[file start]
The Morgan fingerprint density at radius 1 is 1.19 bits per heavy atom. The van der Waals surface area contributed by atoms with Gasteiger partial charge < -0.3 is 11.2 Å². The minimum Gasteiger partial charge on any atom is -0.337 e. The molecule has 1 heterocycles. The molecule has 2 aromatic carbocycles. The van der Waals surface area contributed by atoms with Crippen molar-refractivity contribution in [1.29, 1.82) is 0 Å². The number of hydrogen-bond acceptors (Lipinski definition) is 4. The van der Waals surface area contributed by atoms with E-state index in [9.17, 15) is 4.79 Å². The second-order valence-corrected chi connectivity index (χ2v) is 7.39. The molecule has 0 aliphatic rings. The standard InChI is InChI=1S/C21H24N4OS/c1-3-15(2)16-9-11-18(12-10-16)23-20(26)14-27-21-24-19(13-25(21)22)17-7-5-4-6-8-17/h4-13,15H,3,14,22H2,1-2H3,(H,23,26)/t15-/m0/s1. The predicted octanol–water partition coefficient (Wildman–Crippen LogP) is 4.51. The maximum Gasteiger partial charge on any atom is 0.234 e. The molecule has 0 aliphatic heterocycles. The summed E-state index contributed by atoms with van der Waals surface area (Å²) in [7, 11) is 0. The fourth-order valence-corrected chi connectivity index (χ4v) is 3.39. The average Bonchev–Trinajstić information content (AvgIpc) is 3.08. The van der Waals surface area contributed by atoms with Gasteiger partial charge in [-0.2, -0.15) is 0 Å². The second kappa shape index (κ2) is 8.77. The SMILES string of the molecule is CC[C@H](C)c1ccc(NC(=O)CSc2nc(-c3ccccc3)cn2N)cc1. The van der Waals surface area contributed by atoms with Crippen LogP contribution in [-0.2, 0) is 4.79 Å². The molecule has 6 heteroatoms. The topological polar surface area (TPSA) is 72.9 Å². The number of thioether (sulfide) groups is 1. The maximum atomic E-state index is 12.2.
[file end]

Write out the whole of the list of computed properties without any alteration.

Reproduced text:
The Morgan fingerprint density at radius 1 is 1.19 bits per heavy atom. The van der Waals surface area contributed by atoms with Gasteiger partial charge < -0.3 is 11.2 Å². The minimum Gasteiger partial charge on any atom is -0.337 e. The molecule has 1 heterocycles. The molecule has 2 aromatic carbocycles. The van der Waals surface area contributed by atoms with Crippen molar-refractivity contribution in [1.29, 1.82) is 0 Å². The number of hydrogen-bond acceptors (Lipinski definition) is 4. The van der Waals surface area contributed by atoms with E-state index in [9.17, 15) is 4.79 Å². The second-order valence-corrected chi connectivity index (χ2v) is 7.39. The molecule has 0 aliphatic rings. The standard InChI is InChI=1S/C21H24N4OS/c1-3-15(2)16-9-11-18(12-10-16)23-20(26)14-27-21-24-19(13-25(21)22)17-7-5-4-6-8-17/h4-13,15H,3,14,22H2,1-2H3,(H,23,26)/t15-/m0/s1. The predicted octanol–water partition coefficient (Wildman–Crippen LogP) is 4.51. The maximum Gasteiger partial charge on any atom is 0.234 e. The molecule has 0 aliphatic heterocycles. The summed E-state index contributed by atoms with van der Waals surface area (Å²) in [7, 11) is 0. The fourth-order valence-corrected chi connectivity index (χ4v) is 3.39. The average Bonchev–Trinajstić information content (AvgIpc) is 3.08. The van der Waals surface area contributed by atoms with Gasteiger partial charge in [-0.2, -0.15) is 0 Å². The second kappa shape index (κ2) is 8.77. The SMILES string of the molecule is CC[C@H](C)c1ccc(NC(=O)CSc2nc(-c3ccccc3)cn2N)cc1. The van der Waals surface area contributed by atoms with Crippen LogP contribution in [-0.2, 0) is 4.79 Å². The molecule has 6 heteroatoms. The topological polar surface area (TPSA) is 72.9 Å². The number of thioether (sulfide) groups is 1. The maximum atomic E-state index is 12.2.